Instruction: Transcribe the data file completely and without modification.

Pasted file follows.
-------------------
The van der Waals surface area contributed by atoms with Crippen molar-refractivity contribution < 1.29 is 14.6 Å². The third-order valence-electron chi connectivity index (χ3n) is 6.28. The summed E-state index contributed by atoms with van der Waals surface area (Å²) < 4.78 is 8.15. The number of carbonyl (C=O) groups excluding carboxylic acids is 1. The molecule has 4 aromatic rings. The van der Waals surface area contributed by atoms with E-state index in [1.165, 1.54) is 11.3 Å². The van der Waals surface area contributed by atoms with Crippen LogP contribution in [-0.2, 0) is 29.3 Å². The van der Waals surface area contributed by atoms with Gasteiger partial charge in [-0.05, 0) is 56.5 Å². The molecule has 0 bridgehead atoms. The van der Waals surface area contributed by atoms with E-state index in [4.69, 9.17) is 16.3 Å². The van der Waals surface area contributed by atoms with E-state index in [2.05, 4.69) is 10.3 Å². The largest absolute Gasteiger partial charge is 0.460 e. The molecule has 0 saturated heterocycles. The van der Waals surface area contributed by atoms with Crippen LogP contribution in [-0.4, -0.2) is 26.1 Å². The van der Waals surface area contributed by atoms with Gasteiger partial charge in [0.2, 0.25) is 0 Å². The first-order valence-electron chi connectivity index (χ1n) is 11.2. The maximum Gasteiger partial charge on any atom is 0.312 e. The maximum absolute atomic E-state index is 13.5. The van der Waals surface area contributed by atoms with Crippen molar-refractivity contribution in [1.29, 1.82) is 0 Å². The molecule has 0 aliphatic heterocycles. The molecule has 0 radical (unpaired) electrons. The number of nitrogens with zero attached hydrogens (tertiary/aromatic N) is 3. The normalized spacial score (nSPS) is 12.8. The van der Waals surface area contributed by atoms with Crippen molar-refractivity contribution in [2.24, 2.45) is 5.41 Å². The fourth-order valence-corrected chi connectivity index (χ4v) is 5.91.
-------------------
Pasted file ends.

The van der Waals surface area contributed by atoms with Crippen molar-refractivity contribution < 1.29 is 14.6 Å². The third-order valence-electron chi connectivity index (χ3n) is 6.28. The summed E-state index contributed by atoms with van der Waals surface area (Å²) < 4.78 is 8.15. The number of carbonyl (C=O) groups excluding carboxylic acids is 1. The molecule has 4 aromatic rings. The van der Waals surface area contributed by atoms with E-state index in [1.165, 1.54) is 11.3 Å². The van der Waals surface area contributed by atoms with Crippen LogP contribution in [-0.2, 0) is 29.3 Å². The van der Waals surface area contributed by atoms with Gasteiger partial charge in [-0.05, 0) is 56.5 Å². The molecule has 0 bridgehead atoms. The van der Waals surface area contributed by atoms with E-state index in [4.69, 9.17) is 16.3 Å². The van der Waals surface area contributed by atoms with E-state index in [2.05, 4.69) is 10.3 Å². The largest absolute Gasteiger partial charge is 0.460 e. The molecule has 0 saturated heterocycles. The van der Waals surface area contributed by atoms with Crippen LogP contribution in [-0.4, -0.2) is 26.1 Å². The van der Waals surface area contributed by atoms with Gasteiger partial charge in [0.2, 0.25) is 0 Å². The first-order valence-electron chi connectivity index (χ1n) is 11.2. The maximum Gasteiger partial charge on any atom is 0.312 e. The maximum absolute atomic E-state index is 13.5. The van der Waals surface area contributed by atoms with Crippen molar-refractivity contribution in [1.29, 1.82) is 0 Å². The molecule has 0 aliphatic heterocycles. The molecule has 0 radical (unpaired) electrons. The number of nitrogens with zero attached hydrogens (tertiary/aromatic N) is 3. The normalized spacial score (nSPS) is 12.8. The van der Waals surface area contributed by atoms with Crippen molar-refractivity contribution in [2.24, 2.45) is 5.41 Å². The fourth-order valence-corrected chi connectivity index (χ4v) is 5.91.